- The National Institutes of Health Common Fund has invested over $111 million from 2012 to 2017 through the Metabolomics Program to increase the national capacity in metabolomics. The goal of this funding program is to advance several core areas, including comprehensive metabolomics resource cores, metabolomics technology development, metabolomics reference standards synthesis, and training and educational activities in metabolomics. This investment will provide researchers with opportunities to increase the use of metabolomics in population-based studies, which will allow for broader biomedical and public health applications, including biomarker discovery, dietary assessment, and pharmacometabolomics, among others.
- The University of California San Diego's Metabolomics Workbench, a resource sponsored by the NIH Common Fund, is a scalable and extensible informatics infrastructure which serves as a national metabolomics resource.
- The COnsortium of METabolomics Studies (COMETS) is an extramural-intramural partnership that promotes collaboration among prospective cohort studies that follow participants for a range of outcomes and perform metabolomic profiling of individuals. The aim of COMETS is to facilitate an open exchange of ideas, knowledge, and results in order to accelerate the study of metabolomics profiles associated with chronic disease phenotypes (e.g. heart disease, diabetes, cancer).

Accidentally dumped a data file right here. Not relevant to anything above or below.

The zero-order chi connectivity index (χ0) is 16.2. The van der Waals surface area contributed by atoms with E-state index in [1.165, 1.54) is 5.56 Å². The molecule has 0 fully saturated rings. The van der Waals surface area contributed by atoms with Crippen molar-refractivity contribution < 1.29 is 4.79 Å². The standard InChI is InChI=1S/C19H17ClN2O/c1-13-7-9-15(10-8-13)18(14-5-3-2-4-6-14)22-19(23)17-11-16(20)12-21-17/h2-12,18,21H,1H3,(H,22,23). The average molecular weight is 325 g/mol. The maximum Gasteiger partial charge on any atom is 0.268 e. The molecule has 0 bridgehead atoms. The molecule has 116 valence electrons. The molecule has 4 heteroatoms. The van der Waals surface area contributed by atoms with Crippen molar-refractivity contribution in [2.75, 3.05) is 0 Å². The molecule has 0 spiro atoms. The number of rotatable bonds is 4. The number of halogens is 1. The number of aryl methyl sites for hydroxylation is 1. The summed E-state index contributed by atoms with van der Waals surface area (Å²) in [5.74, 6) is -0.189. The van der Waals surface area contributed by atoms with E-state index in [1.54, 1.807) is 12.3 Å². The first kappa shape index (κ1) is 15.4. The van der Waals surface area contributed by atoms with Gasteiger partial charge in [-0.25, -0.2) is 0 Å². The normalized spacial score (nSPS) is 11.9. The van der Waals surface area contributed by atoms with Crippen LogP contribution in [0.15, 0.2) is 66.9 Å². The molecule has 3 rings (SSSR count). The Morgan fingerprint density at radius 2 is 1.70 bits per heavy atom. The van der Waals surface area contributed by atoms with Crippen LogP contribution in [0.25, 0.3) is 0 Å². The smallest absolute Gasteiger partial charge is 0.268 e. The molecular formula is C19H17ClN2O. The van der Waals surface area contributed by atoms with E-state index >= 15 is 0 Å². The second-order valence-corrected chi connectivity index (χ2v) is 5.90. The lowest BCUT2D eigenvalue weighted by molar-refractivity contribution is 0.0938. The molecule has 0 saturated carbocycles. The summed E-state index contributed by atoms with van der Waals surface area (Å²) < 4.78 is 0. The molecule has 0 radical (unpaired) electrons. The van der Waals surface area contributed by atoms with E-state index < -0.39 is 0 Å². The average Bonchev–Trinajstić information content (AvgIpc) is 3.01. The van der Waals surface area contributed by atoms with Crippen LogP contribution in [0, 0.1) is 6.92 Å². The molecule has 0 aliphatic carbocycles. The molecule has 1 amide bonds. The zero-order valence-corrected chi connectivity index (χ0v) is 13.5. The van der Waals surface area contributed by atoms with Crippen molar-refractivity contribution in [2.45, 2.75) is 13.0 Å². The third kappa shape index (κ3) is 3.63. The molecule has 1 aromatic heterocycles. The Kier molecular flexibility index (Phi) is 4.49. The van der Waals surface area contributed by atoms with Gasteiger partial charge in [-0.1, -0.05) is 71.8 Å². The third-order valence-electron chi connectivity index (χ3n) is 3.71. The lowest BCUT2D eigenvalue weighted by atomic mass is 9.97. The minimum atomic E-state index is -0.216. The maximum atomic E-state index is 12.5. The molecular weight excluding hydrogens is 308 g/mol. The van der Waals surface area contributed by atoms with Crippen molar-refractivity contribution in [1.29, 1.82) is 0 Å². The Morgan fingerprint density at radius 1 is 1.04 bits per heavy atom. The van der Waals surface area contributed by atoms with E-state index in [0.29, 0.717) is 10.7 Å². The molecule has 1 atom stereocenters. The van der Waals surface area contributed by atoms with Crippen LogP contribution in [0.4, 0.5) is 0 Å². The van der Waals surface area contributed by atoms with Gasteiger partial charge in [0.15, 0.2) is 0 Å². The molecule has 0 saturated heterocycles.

The MetEpi Yammer Network has been established as platform for epidemiologists, biochemists, biostatisticians, and other scientists interested in metabolomics research to communicate and collaborate securely. It also serves as a platform to share NIH metabolomics-related information.
To join the MetEpi Yammer Network, contact Dr. Krista Zanetti.
Metabolomics Meetings and Workshops
- Previous Events (sponsored by EGRP)
- Think Tank of Use of Metabolomics in Population-Based Research (September 2012)
- Krista A. Zanetti, Ph.D., M.P.H., R.D., Program Director, Genomic Epidemiology Branch